Who in Georgia wants to study abroad?

Studying abroad can offer students the opportunity to learn new languages, travel, experience different cultures, and form relationships in addition to studying. The Knowledge of and Attitudes towards the European Union survey (EU Survey) implemented by CRRC-Georgia for Europe Foundation provides information about what share of the population in Georgia would like to go abroad to study, and the demographic characteristics of those who would like to.

Overall, almost a quarter of Georgia’s population (24%) reports a willingness to study abroad. Their median age is 29, and in this blog post we focus only on people who are between 18 and 58 years old, i.e. twice the median age. For the population in this age group, the share of those who report a willingness to study abroad increases to 33%. Most often, they name the US as the country where they would like to study.

Notably, slightly more females (37%) report being interested in going overseas to study than do males (30%). Of those who already hold a bachelor’s degree, 48% would like to go abroad to study, while of those who hold a master’s or higher degree, 39% want to study abroad.

Note: Options ‘Primary education’, ‘Incomplete secondary education’, ‘Completed secondary education’, ‘Secondary technical education’, and ‘Incomplete tertiary education’ were grouped into the category ‘Secondary education or lower’. Options ‘MA’ and ‘PhD student/PhD’ were grouped into the category ‘Master’s degree or higher.’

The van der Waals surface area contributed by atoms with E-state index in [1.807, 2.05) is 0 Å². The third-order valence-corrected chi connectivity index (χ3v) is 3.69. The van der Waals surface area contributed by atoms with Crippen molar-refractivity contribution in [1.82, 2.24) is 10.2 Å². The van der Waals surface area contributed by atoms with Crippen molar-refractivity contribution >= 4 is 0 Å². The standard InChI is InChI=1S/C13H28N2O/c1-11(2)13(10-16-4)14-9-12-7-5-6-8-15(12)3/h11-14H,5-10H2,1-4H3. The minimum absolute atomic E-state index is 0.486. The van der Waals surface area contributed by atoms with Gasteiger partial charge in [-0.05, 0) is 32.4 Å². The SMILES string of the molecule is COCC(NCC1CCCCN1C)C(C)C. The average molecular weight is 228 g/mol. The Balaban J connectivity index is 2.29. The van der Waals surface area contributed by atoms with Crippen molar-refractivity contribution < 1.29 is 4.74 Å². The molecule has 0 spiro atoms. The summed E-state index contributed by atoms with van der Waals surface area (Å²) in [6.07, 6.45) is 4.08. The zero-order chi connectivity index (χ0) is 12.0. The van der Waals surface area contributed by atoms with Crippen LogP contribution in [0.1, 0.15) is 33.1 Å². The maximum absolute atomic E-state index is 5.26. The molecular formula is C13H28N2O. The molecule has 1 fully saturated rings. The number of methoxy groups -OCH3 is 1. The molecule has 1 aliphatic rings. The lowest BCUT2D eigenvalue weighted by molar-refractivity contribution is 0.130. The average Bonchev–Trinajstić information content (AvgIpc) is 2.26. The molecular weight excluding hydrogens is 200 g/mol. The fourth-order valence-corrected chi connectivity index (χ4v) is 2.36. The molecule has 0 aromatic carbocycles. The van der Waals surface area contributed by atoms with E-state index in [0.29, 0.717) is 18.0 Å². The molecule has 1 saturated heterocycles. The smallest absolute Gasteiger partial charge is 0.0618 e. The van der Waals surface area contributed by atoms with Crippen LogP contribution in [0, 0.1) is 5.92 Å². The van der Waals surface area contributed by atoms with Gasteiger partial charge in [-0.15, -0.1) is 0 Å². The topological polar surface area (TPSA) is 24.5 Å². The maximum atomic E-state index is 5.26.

A willingness to go abroad to study is most common in the capital and least common in settlements with a large ethnic minority population. Notably, there is not much difference between the shares of people willing to study abroad in urban settlements outside Tbilisi and in rural settlements with a predominantly Georgian population.

Surprisingly, quite a large share of those who want to go abroad to study report no basic knowledge of English (37%). Thirty percent report they have intermediate and 15% – advanced knowledge of the language. This finding leads to some questions about whether those who report a willingness to study abroad would actually be able to do so. Notably, half of those who say they would like to study in the United States or the United Kingdom report either no basic knowledge or a beginner’s level of English.

This suggests the need for more focused efforts in the field of teaching foreign languages, and especially English.

To explore the data further, try CRRC’s online data analysis tool.